When seasons change, many homeowners find themselves wondering how to get rid of spiders in the home. The solution is a combination of addressing their favorite hiding places and avenues into your home, plus a hefty dose of the homemade Spider Spray recipe below.
Getting Rid of Spiders Indoors
It’s not that spiders suddenly move indoors — in fact, some scientists claim you are always within three feet of a spider. But weather changes often lead us to start our Spring or Fall Cleaning or to swap out seasonal clothing and decor, and those activities send spiders scurrying for safety.
Use a Layered Approach
The most important thing to know about how to get rid of spiders is that it’s a process. You’ve got to remove places where they can hide first, then get rid of any spiders or cobwebs you see next, and finally, keep them from coming back by using homemade Spider Spray.
Skipping one of these steps — by just sweeping away cobwebs and spraying, for instance, but not dealing with their favorite hiding places — means you’re eliminating the spiders you can see. That works fine for a while, but eventually, they’ll come out of hiding — probably just as you’re going to bed.
Remove Spiders’ Hiding Places
Spiders don’t like attention. They’ll scurry away when they hear you coming, hiding in clutter or places they’re not likely to be disturbed. Like cockroaches and mice, they love piles of unattended junk.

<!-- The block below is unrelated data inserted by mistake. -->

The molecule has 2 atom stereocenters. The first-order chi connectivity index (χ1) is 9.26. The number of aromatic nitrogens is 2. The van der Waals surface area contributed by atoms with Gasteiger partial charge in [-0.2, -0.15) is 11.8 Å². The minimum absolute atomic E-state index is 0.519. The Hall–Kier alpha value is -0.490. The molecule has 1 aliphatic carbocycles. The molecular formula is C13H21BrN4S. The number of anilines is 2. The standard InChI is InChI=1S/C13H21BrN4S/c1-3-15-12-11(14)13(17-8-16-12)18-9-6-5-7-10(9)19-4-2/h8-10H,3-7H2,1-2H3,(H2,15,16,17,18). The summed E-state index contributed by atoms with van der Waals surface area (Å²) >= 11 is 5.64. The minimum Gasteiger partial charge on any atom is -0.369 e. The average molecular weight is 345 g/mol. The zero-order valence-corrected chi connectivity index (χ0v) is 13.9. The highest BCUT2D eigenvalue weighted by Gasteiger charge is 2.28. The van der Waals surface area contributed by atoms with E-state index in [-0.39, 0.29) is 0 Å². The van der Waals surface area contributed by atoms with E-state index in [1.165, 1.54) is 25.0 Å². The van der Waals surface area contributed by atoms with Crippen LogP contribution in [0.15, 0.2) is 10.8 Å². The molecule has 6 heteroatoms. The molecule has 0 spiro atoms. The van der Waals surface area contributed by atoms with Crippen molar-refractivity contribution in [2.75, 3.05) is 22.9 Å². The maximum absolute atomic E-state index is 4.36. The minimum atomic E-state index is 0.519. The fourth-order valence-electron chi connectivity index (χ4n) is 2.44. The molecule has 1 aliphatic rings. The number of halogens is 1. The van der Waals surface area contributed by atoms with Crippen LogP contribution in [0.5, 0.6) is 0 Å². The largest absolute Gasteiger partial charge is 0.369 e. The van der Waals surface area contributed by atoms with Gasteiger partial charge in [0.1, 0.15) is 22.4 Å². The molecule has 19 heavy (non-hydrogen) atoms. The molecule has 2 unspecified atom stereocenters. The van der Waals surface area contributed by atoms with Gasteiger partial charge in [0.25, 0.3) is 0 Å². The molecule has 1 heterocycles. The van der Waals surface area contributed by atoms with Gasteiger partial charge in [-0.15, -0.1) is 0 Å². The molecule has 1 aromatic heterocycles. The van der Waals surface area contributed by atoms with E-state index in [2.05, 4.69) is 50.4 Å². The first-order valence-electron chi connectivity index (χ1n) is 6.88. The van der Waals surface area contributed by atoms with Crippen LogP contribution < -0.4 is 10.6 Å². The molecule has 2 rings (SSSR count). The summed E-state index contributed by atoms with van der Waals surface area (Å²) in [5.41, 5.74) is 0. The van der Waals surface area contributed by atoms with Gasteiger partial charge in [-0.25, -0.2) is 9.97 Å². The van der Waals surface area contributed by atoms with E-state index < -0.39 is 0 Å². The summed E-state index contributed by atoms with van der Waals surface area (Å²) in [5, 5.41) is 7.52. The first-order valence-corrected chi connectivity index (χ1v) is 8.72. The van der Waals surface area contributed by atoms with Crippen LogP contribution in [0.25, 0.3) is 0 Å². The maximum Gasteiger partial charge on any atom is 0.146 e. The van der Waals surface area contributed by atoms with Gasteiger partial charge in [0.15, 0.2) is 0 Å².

Some spiders prefer damp, dark areas like basements and seldom-used closets. Others like warm, dry places like attics and the spot behind window treatments you rarely open. If you want to keep spiders out of your home, you’ll need to make a regular habit of cleaning those areas.
Some common spider-attracting places:
- Damp garages or basements
- In cracked walls or gaps around pipes, windows, and doors
- Piles of newspapers and old magazines
- Open storage boxes in basements and closets
- Heaps of laundry left on the floor
- Closets crammed full of things you rarely use
- Under kitchen and bathroom sinks, especially if they leak
- In houseplants — even the fake ones
- In the corners of your room, especially high ceilings
Clean Often to Remove and Prevent Cobwebs
Running the vacuum through the center of the room and dusting horizontal surfaces isn’t enough to deter spiders from making your home their home. You already know they love to build webs; your job is to make sure that they can’t.
- Pick up clothes and other things left on your floor and put them away.
- Shake curtains before cleaning a room to dislodge spiders and cobwebs. Let the dust settle a bit before proceeding to clean.
- Dust furniture and anything on it like knickknacks, framed photos, and houseplants.
- Vacuum wall-to-wall, including the corners of rooms and closet floors. Lift throw rugs and vacuum beneath them, too.
- When cleaning the kitchen, move items that sit on your counters so you can clean behind and beneath them. Dust your kitchen decor, too.
TIP: Use a weekly cleaning checklist for every room, and you’ll never miss cleaning a cobweb again.
At least once a month, clean the following to get rid of spiders and keep them from building cobwebs:
- Dust ceilings, light fixtures, and walls monthly. Use an extension dusting pole if you can’t reach.